The App Startup Guide

August 19, 2015
App Development,Help Guide,Resources





Product Concept Validation

Let’s assume you’ve done the obvious and Googled whether or not someone has got there first…

Let’s also assume that you’ve read the books listed below. By the way, don’t take this like the first day of schools reading guide; I’m being serious, read! If you dislike reading like me, then download them on Audible – it took 3 days to cover an entire book by the listening method!

Books to Absorb

– ‘The Lean Startup’ by ‘Eric Ries’
– ‘Talk Like Ted’ by ‘Carmine Gallo’, this book will come in handy later, I promise!



1. Get mouthy! Talk about your idea

– Speak to friends and family about your idea
– Speak in confidence to government-run business organisations. See links below:

Business Scotland
Business Gateway
Scottish Enterprise
English Enterprise

– Attend networking groups. See links below:

Entrepreneurial Scotland
Meetup London

2. Creating a Landing Page

Creating a landing page is a method of determining if your concept has an audience and who that audience actually is.

You want a designer to create something that makes your advertisement appear as if it’s a fully fledged, up-and-running business.

Using a professional graphical designer, and inspiration from other successful industry players who have created these pages, a campaign can begin. Direct marketing can be achieved most easily through social media. We use either Facebook or Linkedin.

To get started – Facebook | Linkedin

Neill Fraser - Viper Apps

The direct marketing campaign in this case means using Facebook, for example, to pin point the exact type of customer you think will benefit from, and want, your app most. Facebook makes this easy by allowing you to select many attributes; age, gender, occupation etc. You must run these tests on numerous groups, however, not just the type of person you think will buy your product. There can be may surprises at this stage!

A/B testing is a method of running two marketing campaigns either simultaneously or back-to-back. An example would be using two different landing pages. One may have a dark background with orange buttons, the other a light background and dark buttons. We tend to use images of people as our landing page backgrounds, so we test with a mature individual smiling, a younger female and a younger male.

These campaigns are generally run all at the same time, and set between £1 – 5 per day on each to gather data on how many people clicked on your ad and, further, how many people clicked on the landing page to download your app.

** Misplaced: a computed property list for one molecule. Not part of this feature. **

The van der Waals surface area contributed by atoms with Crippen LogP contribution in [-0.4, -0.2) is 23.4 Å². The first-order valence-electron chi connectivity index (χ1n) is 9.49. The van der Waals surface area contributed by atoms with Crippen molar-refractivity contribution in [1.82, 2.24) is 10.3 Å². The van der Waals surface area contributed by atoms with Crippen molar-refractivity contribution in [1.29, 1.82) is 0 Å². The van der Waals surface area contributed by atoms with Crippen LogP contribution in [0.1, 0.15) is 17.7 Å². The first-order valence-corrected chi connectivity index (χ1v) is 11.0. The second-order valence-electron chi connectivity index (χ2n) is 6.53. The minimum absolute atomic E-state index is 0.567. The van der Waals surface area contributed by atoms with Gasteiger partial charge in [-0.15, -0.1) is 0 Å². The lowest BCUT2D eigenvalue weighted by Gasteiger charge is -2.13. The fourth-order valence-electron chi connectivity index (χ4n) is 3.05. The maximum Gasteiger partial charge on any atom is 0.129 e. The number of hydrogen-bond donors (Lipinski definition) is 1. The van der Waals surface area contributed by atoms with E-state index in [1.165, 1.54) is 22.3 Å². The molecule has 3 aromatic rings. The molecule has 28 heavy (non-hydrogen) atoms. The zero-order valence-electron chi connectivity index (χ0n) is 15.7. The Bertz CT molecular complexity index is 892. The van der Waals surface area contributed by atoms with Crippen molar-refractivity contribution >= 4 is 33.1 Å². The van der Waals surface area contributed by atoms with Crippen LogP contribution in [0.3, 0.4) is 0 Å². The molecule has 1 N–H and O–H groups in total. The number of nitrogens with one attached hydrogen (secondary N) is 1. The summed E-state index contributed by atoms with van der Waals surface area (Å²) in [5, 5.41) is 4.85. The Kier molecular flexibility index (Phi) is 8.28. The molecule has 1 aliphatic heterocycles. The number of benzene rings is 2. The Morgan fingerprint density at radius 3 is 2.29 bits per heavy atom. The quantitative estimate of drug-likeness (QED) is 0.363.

Don’t worry about getting a bad name from a download which didn’t happen. Name your test app something completely different for the real thing and re-launch the real app with the correct name. Alternatively, you could creating a ‘coming soon’ landing page, and request people to input their emails to be updated when the app is launched.

Here are some great landing page examples:

The Ultralinx

3. Product Dissection

Finding similar products which have a large user base and breaking down the entire operation of the app to understand why people are using the system and how your idea will improve or add to a user need in that market.

Thin Slicing

From the information gathered within validation, what do we know about our potential user? Results from the social media test advertising campaign linked with the attractive landing page will have been able to show defined attributes about the type of users who were most likely to check out more.

We need to find out the most users with the same attributes; age, gender location, occupation, interest etc. and Facebook gathers and presents this information in an easy-to-understand format: hooray! Now what we have is a much more accurate idea of who will use your app.

Product dissection has highlighted what features are popular on similar apps and why, so what we can now create are USER PERSONAS.


User personas are fictional character models which you create based on information you’ve collected in the previous sections. To zone in closer and make them their personas more realistic, it is also worth interviewing your identified users and find out face-to-face what there attributes are.

Create your user:

A. Create your user

– What’s their name?
– What do they look like?

B. User details

– List their attributes – age, gender, ethnicity, occupation, marital status, dependants, income.
– List their characteristics and behaviours – charismatic, loud, quiet, extroverted, introverted.

C. Goal

– Why does your user use the app?
– What problem does the app solve? (list all)
– What benefits do they get from use? (list all)

D. Marketing

– How do they find you? i.e. tv, social media, face-to-face. It is worth researching into app marketing to understand the resources that are available. Pop-up ads are annoying!
– What is your ‘one-liner’ marketing messaging that pulls them in?